How do I center a dialog on top of a frame?

Scott Stanchfield

When you create a dialog, you must pass it the parent Frame. This Frame can be obtained via the Dialog's getParent() method. We'll define a subclass of Dialog called CenterableDialog that will look at the parent Frame and determine where to place the dialog. We must be careful and watch out for the screen edges too!

The CenterableDialog class

Here's the code. Once you define this class, all you have to do is:

  • Use CenterableDialog wherever you would normally use Dialog
  • Call showCentered() instead of show() to display the dialog. The reason we don't override show() itself is so we can still explicitly set the dialog's position and show() it non-centered.
import java.awt.Dialog;
import java.awt.Dimension;
import java.awt.Point;
import java.awt.Frame;

public class CenterableDialog extends Dialog {

  public CenterableDialog(Frame parent) {
  public CenterableDialog(Frame parent,
                          String title) {
    super(parent, title);
  public CenterableDialog(Frame parent,
                          String title,
                          boolean modal) {
    super(parent, title, modal);
  public CenterableDialog(Frame parent,
                          boolean modal) {
    super(parent, modal);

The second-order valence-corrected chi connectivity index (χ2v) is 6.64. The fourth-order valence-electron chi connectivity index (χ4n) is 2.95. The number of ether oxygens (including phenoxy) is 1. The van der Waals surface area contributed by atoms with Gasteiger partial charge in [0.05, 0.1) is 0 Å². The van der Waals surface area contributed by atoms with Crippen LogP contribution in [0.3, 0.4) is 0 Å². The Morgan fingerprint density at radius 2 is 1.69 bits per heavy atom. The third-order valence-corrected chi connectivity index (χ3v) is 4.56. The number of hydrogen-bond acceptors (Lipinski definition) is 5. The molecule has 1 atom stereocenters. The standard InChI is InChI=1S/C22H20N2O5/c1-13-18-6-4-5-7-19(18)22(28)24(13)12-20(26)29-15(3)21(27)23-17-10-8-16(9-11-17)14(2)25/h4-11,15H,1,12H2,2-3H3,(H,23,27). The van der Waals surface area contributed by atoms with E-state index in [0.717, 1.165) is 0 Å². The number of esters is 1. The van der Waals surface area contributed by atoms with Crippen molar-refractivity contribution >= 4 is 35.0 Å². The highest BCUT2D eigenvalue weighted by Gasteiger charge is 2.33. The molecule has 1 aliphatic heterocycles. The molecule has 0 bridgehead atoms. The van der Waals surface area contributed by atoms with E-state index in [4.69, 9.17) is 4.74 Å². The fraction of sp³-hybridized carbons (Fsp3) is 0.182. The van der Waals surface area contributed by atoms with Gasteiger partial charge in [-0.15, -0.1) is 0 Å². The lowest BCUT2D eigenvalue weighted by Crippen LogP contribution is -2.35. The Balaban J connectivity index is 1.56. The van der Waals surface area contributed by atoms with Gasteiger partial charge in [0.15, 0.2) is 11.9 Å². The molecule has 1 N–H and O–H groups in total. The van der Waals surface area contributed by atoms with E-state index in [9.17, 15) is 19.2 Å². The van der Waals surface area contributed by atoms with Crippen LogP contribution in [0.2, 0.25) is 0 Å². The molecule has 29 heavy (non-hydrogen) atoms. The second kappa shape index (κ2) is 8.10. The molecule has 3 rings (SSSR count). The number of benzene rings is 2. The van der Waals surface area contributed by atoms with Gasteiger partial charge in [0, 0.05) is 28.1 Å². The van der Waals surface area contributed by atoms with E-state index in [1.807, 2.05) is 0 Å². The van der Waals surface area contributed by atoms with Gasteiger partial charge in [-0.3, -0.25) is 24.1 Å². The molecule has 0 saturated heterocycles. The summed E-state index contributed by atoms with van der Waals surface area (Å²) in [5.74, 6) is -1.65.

public void showCentered() {
    Frame parent = (Frame)getParent();
    Dimension dim = parent.getSize();
    Point     loc = parent.getLocationOnScreen();

    Dimension size = getSize();

    loc.x += (dim.width  - size.width)/2;
    loc.y += (dim.height - size.height)/2;

    if (loc.x < 0) loc.x = 0;
    if (loc.y < 0) loc.y = 0;

    Dimension screen = getToolkit().getScreenSize();

    if (size.width  > screen.width)
      size.width  = screen.width;
    if (size.height > screen.height)
      size.height = screen.height;

    if (loc.x + size.width > screen.width)
      loc.x = screen.width - size.width;

    if (loc.y + size.height > screen.height)
      loc.y = screen.height - size.height;

    setBounds(loc.x, loc.y, size.width, size.height);

What about FileDialog?

You can use the same subclass trick on FileDialog -- it would look exactly the same as the above, except for the name of the class.